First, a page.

How PG&E and Customers Can Help Reduce Higher Winter Energy Costs
Natural gas users across the country and other parts of the world are seeing an increase in their gas costs, driven largely by higher winter usage and natural gas market prices that are much higher than last winter.
In PG&E’s service area in Northern and Central California, natural gas market prices from November 2021 to January 2022 are 90% higher than last winter. And it’s not just a California concern. The U.S. benchmark, Henry Hub prices, is also up about 90%. Prices globally are even higher, with European natural gas prices up over 400% over last winter.
PG&E passes the cost of energy purchases — both gas and electricity — to its customers with no mark-up. What customers pay for the fuel costs is what PG&E pays.
“We haven’t seen a market price increase this big and lasting this long in a very long time,” said Martin Wyspianski, PG&E senior director, Electric and Gas Acquisition. “There have been short-term price increases lasting a few months due to cold weather like we experienced in 2018-2019 or tied to weather events like hurricanes, but nothing this large and sustained in the last decade”
Why prices are increasing
What’s fueling the price spike? The simple answer: supply and demand.
According to Jake Rubin, senior director at the American Gas Association, “In October, the U.S. saw contracts for natural gas in December rise due to the economic recovery driving greater demand, unfilled storage due to strong natural gas use in the summer and previous winter, and slower-than-anticipated natural gas production.”
The high cost of natural gas globally drove an increase in exporting liquified natural gas to Europe and Asia, which are also experiencing supply constraints, further driving up U.S. demand for gas.
Additionally, drought conditions last year negatively impacted hydroelectric generation in California and surrounding states. That, coupled with high temperatures last summer throughout the western United States, further drove natural gas demand to generate electricity to power air conditioners.
What this means for PG&E customers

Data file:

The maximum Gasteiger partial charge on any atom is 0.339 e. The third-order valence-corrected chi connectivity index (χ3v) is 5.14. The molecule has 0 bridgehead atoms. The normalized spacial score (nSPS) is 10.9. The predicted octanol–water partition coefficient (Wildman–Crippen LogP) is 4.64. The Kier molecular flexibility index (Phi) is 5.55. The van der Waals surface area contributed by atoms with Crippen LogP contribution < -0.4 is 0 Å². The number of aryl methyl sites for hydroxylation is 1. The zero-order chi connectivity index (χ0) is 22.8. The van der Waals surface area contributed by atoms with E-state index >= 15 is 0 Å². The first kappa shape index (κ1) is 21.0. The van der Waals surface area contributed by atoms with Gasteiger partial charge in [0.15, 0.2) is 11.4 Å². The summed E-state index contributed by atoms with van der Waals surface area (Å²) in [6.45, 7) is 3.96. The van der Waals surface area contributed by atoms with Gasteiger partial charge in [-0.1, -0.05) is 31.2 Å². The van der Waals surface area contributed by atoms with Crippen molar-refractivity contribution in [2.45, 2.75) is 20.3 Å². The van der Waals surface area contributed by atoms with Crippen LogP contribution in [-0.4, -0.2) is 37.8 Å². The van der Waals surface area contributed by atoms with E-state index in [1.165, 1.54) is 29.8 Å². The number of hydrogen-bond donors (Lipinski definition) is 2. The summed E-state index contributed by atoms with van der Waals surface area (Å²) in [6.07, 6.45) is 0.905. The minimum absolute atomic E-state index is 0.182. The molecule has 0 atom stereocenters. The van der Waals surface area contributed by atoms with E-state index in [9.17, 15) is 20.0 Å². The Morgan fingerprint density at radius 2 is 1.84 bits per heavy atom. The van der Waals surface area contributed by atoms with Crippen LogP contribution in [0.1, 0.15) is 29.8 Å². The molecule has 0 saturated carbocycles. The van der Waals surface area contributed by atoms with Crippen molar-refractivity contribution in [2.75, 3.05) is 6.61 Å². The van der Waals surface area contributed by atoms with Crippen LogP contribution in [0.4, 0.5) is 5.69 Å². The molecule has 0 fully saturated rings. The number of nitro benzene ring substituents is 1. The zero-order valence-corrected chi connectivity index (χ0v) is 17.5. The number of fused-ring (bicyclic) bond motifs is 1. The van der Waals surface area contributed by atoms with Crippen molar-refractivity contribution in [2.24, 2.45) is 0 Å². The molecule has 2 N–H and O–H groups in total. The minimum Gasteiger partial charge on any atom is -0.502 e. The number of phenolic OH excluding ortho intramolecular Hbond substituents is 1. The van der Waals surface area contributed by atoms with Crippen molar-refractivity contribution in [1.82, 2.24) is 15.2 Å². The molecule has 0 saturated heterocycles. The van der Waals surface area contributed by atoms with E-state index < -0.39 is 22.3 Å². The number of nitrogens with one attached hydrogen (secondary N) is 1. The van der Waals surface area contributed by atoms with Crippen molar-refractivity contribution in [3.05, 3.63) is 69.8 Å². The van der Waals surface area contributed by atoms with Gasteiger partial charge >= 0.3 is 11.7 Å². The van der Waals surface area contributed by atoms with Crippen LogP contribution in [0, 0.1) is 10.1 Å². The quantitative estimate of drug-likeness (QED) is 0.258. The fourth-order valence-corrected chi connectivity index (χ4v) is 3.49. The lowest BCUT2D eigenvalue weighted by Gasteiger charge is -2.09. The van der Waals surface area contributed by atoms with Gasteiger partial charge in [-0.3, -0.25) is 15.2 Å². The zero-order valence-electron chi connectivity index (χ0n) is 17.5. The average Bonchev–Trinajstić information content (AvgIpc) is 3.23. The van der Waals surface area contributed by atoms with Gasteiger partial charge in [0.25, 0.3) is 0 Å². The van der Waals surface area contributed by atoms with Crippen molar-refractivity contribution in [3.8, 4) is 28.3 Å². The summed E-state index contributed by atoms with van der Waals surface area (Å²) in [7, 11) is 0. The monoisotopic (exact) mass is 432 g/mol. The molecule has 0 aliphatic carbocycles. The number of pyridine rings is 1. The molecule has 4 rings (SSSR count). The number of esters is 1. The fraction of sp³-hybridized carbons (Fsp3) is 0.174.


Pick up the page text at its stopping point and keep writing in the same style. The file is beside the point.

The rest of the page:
In December 2020, it cost PG&E 48 cents per therm of natural gas. In December 2021, the cost was 82 cents per therm. Think of a therm like a gallon of gasoline. How many therms needed to heat a home to a specific temperature depends on factors like the size of the home and efficiency of the furnace, similar to how much gasoline a vehicle needs to go a certain distance depends on factors like the size of the vehicle and efficiency of the engine.
Natural gas prices change every month in PG&E’s service area. Those changes in natural gas prices are reflected in gas rates each month, up or down.
Rubin with AGA said that gas prices are expected to come down soon, “a response from an efficient natural gas market to prices that were perceived as inordinately high due to a warmer winter weather outlook and pronounced increase in natural gas production.”
Natural gas prices also impact the cost of market electricity prices, given that natural gas is used to generate some of California’s electricity supply, so customers should expect to see gas prices reflected in electricity costs this year, as well.
Electricity prices however are set on an annual basis. PG&E expects its electricity prices to change in the coming months.
PG&E takes actions to reduce costs
PG&E takes a number of actions to reduce the impact of volatile natural gas prices.
PG&E stores gas that it purchases during times of lower prices to use later. During the five-month winter heating season, when demand is highest, gas is withdrawn from underground storage facilities to meet the needs of customers. By using gas storage fields like McDonald Island in San Joaquin County, PG&E can maintain lower and more consistent gas prices throughout the year, even when prices are higher elsewhere.
PG&E also has pipeline access to gas production basins across the western U.S. and Canada to access the lowest priced gas.